Excerpts from recent Minnesota editorials
Minneapolis Star Tribune, May 19
State Capitol compromise is imperfect but welcome
Leaders worked hard and gave up some of what they wanted to produce a deal. Bravo.
At very nearly the 11th hour, Gov. Tim Walz has struck a budget deal with House and Senate leaders, producing an agreement that, like any real compromise, offers mixed results for all sides.
Walz and House Democrats managed to hang on to the provider tax that undergirds the state’s public health services. The sunset of that tax Republicans had engineered in a previous session is gone. Although the tax is lowered from 2% to 1.8%, that it stays in place is a tangible victory for sound policy and will provide continued funding needed to provide health care to those who depend on it for their very lives.
Republicans scored their own win — they fended off the entire 20-cent-a-gallon gas tax increase that Walz had said was needed to repair roads and bridges. Although Walz’s initial proposal was overlarge, the lack of any new gas tax funding makes losers of Minnesotans who must drive on deteriorating roads and bridges. The alternative is to finance improvements through bonding, with its added decades of interest payments ballooning the costs.
Senate Republicans agreed to a $500 million bonding bill as part of the pact, most of which would go for roads, but there’s a potential catch. The minority House Republicans were left entirely out of the dealmaking, and their leader, Rep. Kurt Daudt, is unlikely to put up the necessary votes. Bonding bills require supermajorities, and House Democrats are six votes short.
Schools will see a substantial increase of 2% each year for back-to-back years, a healthy investment that falls a little short of Walz’s more ambitious 3 plus 2, but reflects, in the final analysis, a welcome consensus on the need for a strong educational system.
It is disturbing that a similar agreement wasn’t spelled out on critical federal election funds that Senate Republicans have blocked. Senate Majority Leader Paul Gazelka has said previously that the money would be released this session. We will take him at his word that the $6 million that has sat idle for a year now will soon be put to work shoring up vulnerabilities in this state’s election cybersecurity systems.
Congratulating the two sides on coming together is customary at this point. We do appreciate that they finally pulled back from the brink and spared Minnesota either prolonged fighting or, worse still, the government-on-autopilot that the Senate’s last proposal would have produced. That kind of end-run to avoid compromise should never be tolerated and, one would hope, will not be repeated.
Legislators are sent to St. Paul to make the hard decisions and the tough compromises. That’s the job, and it’s not for purists. Walz, Gazelka and Speaker Melissa Hortman worked hard to build relationships throughout the session and to keep rancor to a minimum. In their joint appearance on Sunday night, each singled out the other two for heartfelt praise and respect, and that was a heartening sight.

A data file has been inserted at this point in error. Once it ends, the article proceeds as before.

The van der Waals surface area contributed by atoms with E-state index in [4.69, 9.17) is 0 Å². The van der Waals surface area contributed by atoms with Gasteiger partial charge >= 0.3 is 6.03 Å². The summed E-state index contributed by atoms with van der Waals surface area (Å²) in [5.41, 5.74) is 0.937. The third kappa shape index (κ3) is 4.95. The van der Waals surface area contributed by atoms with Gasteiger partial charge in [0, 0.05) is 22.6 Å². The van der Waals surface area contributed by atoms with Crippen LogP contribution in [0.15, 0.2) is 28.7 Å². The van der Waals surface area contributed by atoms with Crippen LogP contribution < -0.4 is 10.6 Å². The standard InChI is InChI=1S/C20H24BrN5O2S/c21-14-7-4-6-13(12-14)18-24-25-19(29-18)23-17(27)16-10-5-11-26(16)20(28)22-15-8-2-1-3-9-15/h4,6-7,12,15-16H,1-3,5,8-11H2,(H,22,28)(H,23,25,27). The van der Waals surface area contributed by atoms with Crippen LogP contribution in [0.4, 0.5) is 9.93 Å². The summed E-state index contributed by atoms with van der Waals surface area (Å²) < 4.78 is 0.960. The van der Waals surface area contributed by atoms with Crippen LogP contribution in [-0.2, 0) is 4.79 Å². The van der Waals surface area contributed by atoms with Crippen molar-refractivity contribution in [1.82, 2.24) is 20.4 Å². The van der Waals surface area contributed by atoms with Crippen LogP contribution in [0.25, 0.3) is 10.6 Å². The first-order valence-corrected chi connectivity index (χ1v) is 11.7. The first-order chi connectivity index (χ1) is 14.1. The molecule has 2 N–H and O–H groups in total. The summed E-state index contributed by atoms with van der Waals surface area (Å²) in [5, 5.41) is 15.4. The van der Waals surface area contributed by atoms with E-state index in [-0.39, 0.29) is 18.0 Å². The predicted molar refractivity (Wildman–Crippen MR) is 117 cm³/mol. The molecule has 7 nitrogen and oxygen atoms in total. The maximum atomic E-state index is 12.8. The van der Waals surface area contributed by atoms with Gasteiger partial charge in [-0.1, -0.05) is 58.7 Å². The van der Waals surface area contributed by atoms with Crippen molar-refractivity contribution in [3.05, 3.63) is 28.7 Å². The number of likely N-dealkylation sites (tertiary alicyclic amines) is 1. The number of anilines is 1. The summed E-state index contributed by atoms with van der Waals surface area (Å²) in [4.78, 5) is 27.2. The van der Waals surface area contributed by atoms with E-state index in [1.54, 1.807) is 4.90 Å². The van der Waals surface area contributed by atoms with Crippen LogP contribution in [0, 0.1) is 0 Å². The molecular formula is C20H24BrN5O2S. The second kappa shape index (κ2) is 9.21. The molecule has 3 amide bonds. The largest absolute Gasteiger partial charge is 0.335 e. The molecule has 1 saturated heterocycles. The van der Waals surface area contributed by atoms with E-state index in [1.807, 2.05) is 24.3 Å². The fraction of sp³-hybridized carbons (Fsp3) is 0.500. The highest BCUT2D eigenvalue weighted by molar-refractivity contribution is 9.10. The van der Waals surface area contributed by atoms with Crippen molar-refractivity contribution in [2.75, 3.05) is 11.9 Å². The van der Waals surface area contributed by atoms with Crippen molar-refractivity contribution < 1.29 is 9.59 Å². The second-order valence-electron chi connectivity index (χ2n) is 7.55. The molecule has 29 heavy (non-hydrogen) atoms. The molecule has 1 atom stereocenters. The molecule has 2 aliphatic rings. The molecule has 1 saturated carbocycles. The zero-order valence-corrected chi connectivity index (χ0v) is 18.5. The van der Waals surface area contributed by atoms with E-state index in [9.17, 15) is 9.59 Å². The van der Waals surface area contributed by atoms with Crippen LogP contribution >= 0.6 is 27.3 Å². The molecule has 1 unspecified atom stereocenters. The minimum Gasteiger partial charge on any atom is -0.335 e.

There is still much work ahead of legislators. Myriad differences on massive spending bills now must be negotiated by conference committees at light speed. Hortman tried from the very beginning of this session to change the dynamic that results in such chaos and dysfunction. She made some headway and should be commended for that. It fell short of what was needed, and we hope all involved will redouble their efforts next time. Hasty deals often make for sloppy outcomes. We can do better.
Minnesotans expect their legislators to fight hard for their agendas and principles, but also to recognize when the fighting must end and compromise begin. That is the essence of our democracy.
As lawmakers navigate the details, there must be no blowups or tantrums that derail this agreement. Those who didn’t get what they wanted will have another chance — next year.
The Free Press of Mankato, May 18
Infrastructure: Devise a plan to begin long overdue repairs
Why it matters: Growing costs of crumbling infrastructure will cost taxpayers more in the long run.
Long overdue repairs to state and local infrastructure will soon reduce the quality of public life in Minnesota while costing taxpayers more.
That’s the only conclusion one can draw from an in-depth report in last Sunday’s Free Press that showed billions and billions of dollars in deferred maintenance in everything from wastewater treatment plants to university buildings.
State data shows Minnesota will need some $70 billion over the next 20 years to only keep up with deferred maintenance in roads, bridges, transit, airports wastewater treatment plants, sewer systems and university buildings. An analysis by The Free Press shows the bill for South Central Minnesota will be $4.1 billion to keep up with the repairs, and that’s not even including housing or local government requests.